Fig. 4.

Northern blot analysis of TIMP-2. A total of 7.5 μg of total RNA was electrophoresed on 1% wt/vol agarose-formaldehyde, transfered onto nylon filters, and hybridized with TIMP-2 and GAPDH. Filters were autoradiographed at −80°C. Radiographs were scanned by an AGFA Arcus flatbed scanner.

Transcripts for gelatinase A, gelatinase B, and interstitial collagenase were not detected for any of the neoplastic cell lines or tissues studied, although they were readily detectable in control RNA preparations. Zymography, a more sensitive method to detect gelatinase activity, failed to demonstrate gelatinase A or interstitial collagenase in any cell lines studied. A 92-kD gelatinase activity consistent with gelatinase B was observed (Fig 5) in the Burkitt cell lines Jijoye and PA682, but was absent from the follicular center cell lines (SUDHL-4 and SUDHL-6) and the T-cell lines (Molt-4, Jurkat, and Peer 1).

Fig. 5.

Gelatin zymography for Gelatinase B. A total of 16 μL of conditioned media was electrophoresed on 10% SDS polyacrylamide gels containing gelatin. SDS was removed following electrophoresis and gels incubated to restore gelatinase activity. Gels were scanned by an AGFA Arcus flatbed scanner. Lane A, Gelatinase A; lane B, SUDHL-6; lane C, Molt-4; lane D, Jijoye; lane E, PA682; lane F, tonsil; lane G, HT1080-conditioned media (positive control for Gelatinase A and Gelatinase B.

Fig. 5.

Gelatin zymography for Gelatinase B. A total of 16 μL of conditioned media was electrophoresed on 10% SDS polyacrylamide gels containing gelatin. SDS was removed following electrophoresis and gels incubated to restore gelatinase activity. Gels were scanned by an AGFA Arcus flatbed scanner. Lane A, Gelatinase A; lane B, SUDHL-6; lane C, Molt-4; lane D, Jijoye; lane E, PA682; lane F, tonsil; lane G, HT1080-conditioned media (positive control for Gelatinase A and Gelatinase B.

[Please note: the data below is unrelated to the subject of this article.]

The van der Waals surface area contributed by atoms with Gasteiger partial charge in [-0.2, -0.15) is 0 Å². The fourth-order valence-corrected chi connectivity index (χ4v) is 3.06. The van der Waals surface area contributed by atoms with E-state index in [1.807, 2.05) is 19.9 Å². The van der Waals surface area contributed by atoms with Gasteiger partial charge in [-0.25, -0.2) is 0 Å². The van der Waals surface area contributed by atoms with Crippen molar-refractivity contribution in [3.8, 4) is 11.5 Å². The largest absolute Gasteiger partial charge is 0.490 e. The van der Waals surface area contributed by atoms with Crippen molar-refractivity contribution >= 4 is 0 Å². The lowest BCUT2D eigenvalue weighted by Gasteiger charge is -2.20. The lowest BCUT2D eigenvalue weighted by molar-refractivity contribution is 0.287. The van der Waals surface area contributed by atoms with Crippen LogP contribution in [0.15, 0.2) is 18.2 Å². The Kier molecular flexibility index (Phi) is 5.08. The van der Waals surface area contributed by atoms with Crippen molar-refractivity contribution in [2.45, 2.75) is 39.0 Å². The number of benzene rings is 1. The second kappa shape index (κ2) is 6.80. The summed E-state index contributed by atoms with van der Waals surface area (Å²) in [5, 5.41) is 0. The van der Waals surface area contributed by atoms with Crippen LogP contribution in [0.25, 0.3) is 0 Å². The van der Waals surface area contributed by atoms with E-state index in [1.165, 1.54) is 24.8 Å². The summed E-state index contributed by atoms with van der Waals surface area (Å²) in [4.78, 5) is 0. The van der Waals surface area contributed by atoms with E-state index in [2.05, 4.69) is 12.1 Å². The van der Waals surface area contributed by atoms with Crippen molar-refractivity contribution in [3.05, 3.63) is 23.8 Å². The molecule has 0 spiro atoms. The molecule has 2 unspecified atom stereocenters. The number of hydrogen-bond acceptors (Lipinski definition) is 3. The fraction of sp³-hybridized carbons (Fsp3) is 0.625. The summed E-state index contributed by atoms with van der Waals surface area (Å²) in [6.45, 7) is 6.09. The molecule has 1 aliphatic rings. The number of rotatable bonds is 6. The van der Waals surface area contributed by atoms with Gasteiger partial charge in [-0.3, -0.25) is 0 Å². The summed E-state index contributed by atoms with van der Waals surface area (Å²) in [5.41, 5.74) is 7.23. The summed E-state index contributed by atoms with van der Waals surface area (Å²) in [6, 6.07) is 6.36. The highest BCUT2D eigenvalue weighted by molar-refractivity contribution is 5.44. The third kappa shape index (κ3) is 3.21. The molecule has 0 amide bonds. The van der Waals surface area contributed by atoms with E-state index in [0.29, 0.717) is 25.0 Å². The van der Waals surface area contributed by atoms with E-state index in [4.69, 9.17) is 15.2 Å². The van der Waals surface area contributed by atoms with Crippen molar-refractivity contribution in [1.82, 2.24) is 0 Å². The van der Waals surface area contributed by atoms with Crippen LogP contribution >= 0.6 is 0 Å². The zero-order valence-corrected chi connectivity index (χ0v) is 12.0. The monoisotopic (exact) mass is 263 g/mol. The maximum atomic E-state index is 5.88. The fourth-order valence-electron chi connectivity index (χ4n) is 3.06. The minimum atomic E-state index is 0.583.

Normal B and T cells.Having detected a differential pattern of TIMP-1 and TIMP-2 expression in neoplastic B- and T-cell lines, respectively, we undertook the examination of these protease inhibitors and associated MMPs in nonneoplastic B- and T-cell populations. Hyperplastic tonsils, isolated tonsillar B cells, and isolated peripheral blood B cells were studied. Unprocessed tonsillar tissue contained 62% B cells and 19% T cells with the remainder of the population being comprised primarily of monocytic lineage cells. TIMP-1 expression was detected in hyperplastic tonsils (Fig 1) and isolated tonsillar B cells, although it decreased under in vitro conditions, even with stimulation by Staphylococcus aureus Cowan strain I and phorbol 12-myristate 13-acetate for 24 hours (Fig 6). Unexpectedly, TIMP-1 transcripts could not be detected in isolated peripheral blood B cells using RT-PCR with high numbers of cycles (Fig 6). TIMP-2 transcripts (1.0 and 3.5 kb) were detected at low levels in tonsillar tissue (Fig 4). A 92-kD gelatinase activity consistent with gelatinase B was observed in the tonsillar cell suspension by gelatin zymography (Fig 5), although no signal for this protease was detected by Northern blot analysis. Gelatinase A and interstitial collagenase were not detected.

Fig. 6.

RT-PCR for TIMP-1. PCR amplification of TIMP-1 cDNA was performed for 20 cycles (except isolated peripheral blood B cells, 30 cycles shown). Lane 1, PA682 (positive control); lane 2, water (negative control); lanes 3 to 5, isolated tonsillar B cells at 0 hours (lane 3), 4 hours (lane 4), and 24 hours (lane 5) stimulation with Staphylococcus aureus Cowan strain I and phorbal 12-myristate 13-acetate; lane 6, isolated peripheral blood B cells.

Fig. 6.

RT-PCR for TIMP-1. PCR amplification of TIMP-1 cDNA was performed for 20 cycles (except isolated peripheral blood B cells, 30 cycles shown). Lane 1, PA682 (positive control); lane 2, water (negative control); lanes 3 to 5, isolated tonsillar B cells at 0 hours (lane 3), 4 hours (lane 4), and 24 hours (lane 5) stimulation with Staphylococcus aureus Cowan strain I and phorbal 12-myristate 13-acetate; lane 6, isolated peripheral blood B cells.